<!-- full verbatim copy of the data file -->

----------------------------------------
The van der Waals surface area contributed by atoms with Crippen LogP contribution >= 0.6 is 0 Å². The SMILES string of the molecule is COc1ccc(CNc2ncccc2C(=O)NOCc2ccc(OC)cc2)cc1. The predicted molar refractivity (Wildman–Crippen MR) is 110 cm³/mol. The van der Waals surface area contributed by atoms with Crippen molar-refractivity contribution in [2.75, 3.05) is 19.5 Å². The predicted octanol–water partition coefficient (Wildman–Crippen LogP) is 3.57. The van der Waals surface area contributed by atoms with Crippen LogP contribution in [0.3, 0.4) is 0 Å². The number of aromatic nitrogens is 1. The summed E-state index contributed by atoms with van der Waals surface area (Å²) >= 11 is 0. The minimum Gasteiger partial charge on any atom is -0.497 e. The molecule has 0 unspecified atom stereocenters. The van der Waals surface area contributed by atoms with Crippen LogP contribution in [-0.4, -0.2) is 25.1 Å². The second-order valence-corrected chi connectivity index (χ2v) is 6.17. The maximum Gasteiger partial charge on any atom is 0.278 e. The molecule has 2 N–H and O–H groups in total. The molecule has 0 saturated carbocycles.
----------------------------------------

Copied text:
The van der Waals surface area contributed by atoms with Crippen LogP contribution >= 0.6 is 0 Å². The SMILES string of the molecule is COc1ccc(CNc2ncccc2C(=O)NOCc2ccc(OC)cc2)cc1. The predicted molar refractivity (Wildman–Crippen MR) is 110 cm³/mol. The van der Waals surface area contributed by atoms with Crippen molar-refractivity contribution in [2.75, 3.05) is 19.5 Å². The predicted octanol–water partition coefficient (Wildman–Crippen LogP) is 3.57. The van der Waals surface area contributed by atoms with Crippen LogP contribution in [0.3, 0.4) is 0 Å². The number of aromatic nitrogens is 1. The summed E-state index contributed by atoms with van der Waals surface area (Å²) >= 11 is 0. The minimum Gasteiger partial charge on any atom is -0.497 e. The molecule has 0 unspecified atom stereocenters. The van der Waals surface area contributed by atoms with Crippen LogP contribution in [-0.4, -0.2) is 25.1 Å². The second-order valence-corrected chi connectivity index (χ2v) is 6.17. The maximum Gasteiger partial charge on any atom is 0.278 e. The molecule has 2 N–H and O–H groups in total. The molecule has 0 saturated carbocycles.